Threats to Your Drinking Water
What Communities Can Do to Protect Source Water


What is Source Water Protection?
Source Water Protection (SWP) is the active approach to protecting, maintaining and safeguarding source water—the source of drinking water and what comes out of our faucets. Source water is typically groundwater or surface water, such as streams and rivers.

Drawing from a high quality source for drinking water is just step one in ensuring the water coming out of your faucet is drinkable. SWP is for the present and the future, and a plan considers today, tomorrow and well into the future for the quality and quantity of water.

What are the threats to source water?
Pollution ranges from sources that we are largely removed from, such as industrial manufacturing processes and oil and gas, to the farming of our food and to our household decisions and their connection to stormwater. Regardless of a defined source water area, our actions at the biggest level to the smallest can all negatively impact source water.

Source: Wabash Valley LEAFlet
What is the SWP process?
Here is a snapshot of the steps taken to develop a SWP plan, as outlined by the EPA.
  1. Delineate
  2. Inventory
  3. Determine the susceptibility
  4. Notify and involve the public
  5. Implement management strategies
  6. Develop contingency plans
There are very clear threats to water quality: industrial discharges, chemical spills, oil and gas operations, but equally challenging are the pollution sources that do not come from a specific operation, such as stormwater.


What can a community do?
  • Tighten local ordinances to reflect environmental values, such as expanding floodplain and riparian buffer minimums.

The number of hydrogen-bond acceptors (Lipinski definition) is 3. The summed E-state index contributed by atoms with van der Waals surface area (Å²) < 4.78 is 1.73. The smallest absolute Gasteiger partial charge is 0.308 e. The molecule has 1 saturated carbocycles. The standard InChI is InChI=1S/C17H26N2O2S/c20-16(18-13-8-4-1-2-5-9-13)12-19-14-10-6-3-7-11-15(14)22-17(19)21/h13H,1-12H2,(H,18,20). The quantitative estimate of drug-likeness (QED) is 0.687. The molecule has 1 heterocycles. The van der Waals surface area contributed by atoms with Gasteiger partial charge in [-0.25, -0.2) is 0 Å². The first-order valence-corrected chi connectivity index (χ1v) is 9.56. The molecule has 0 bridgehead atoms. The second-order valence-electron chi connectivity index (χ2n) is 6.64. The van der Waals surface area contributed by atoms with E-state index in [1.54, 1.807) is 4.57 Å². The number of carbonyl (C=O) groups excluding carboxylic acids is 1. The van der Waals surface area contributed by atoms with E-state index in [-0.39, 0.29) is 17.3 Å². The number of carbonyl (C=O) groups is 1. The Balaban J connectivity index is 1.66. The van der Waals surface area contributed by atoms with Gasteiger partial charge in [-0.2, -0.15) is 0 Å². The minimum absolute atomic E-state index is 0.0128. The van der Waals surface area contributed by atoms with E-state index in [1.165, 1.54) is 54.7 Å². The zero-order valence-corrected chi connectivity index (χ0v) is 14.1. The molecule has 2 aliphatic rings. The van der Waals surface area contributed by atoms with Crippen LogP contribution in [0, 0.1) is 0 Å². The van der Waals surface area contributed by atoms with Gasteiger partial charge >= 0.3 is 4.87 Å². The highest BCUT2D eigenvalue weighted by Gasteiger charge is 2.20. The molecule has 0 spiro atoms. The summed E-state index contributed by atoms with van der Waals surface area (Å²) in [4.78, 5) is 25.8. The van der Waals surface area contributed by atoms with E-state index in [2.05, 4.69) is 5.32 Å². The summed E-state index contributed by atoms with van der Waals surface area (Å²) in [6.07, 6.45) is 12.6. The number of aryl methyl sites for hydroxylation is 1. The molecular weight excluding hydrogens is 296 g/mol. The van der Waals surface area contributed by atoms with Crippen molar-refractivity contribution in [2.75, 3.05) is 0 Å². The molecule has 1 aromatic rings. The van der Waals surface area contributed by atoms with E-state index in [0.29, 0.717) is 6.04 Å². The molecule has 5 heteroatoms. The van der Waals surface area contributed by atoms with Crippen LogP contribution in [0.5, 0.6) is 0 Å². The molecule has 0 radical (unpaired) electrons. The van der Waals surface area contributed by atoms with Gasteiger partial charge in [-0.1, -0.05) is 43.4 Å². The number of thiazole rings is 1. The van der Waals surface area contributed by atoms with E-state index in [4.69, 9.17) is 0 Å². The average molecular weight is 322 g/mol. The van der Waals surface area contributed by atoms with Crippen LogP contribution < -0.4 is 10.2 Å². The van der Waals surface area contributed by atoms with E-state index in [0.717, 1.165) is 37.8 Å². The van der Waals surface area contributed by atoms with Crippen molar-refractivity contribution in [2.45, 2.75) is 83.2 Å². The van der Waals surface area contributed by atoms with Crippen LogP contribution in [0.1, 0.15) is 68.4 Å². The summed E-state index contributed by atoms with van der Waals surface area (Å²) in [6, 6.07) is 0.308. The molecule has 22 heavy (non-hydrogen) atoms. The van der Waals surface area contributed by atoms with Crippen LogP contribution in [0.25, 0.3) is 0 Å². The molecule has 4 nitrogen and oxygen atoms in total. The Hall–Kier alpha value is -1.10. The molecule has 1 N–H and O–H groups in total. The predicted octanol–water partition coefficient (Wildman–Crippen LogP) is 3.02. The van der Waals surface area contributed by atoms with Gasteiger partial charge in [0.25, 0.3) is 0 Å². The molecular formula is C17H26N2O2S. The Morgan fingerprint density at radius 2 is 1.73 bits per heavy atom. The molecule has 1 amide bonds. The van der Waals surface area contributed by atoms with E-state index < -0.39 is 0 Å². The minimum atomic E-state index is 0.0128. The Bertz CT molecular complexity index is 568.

• Implement ‘Good Housekeeping’ standards, such as proper storage of road salt and all other municipal operations.
  • Transition unused mowed areas to trees, shrubs and meadows.
  • Install green infrastructure when possible.
What can the agricultural community do?
Agriculture—both crops and livestock—contribute nutrient pollution waterways in the form of nitrogen, phosphorus and sediment.

Protect waterways on the property by creating:
  • Livestock fencing along streams
  • Riparian buffers
Use best management practices to reduce or eliminate runoff from farm fields and livestock areas
  • Continuous no-till crops
  • Nutrient management plans
  • Cover crops
What can the business community do?
  • Share information about materials onsite and operations.
  • Follow all industry regulations and best management practices when responding to a spill.
  • Share spills immediately with authorities.
What can you do?
  • Clean up after your dog. Dog waste contains billions of bacteria.
  • Transition unused mowed areas to trees, shrubs and meadows.
  • Keep chemicals, soaps, and debris out of the storm sewer system.
  • Consider using more natural cleaning alternatives and personal care products in the home.
  • Properly dispose of household hazardous waste and pharmaceuticals.
  • Join a watershed group and/or volunteer in events focused on water quality like litter cleanups, water quality monitoring and tree plantings.
  • Reduce or eliminate the amount of fertilizers and pesticides used on your property.
  • Tell a friend, neighbor, family member, coworker, anyone and everyone.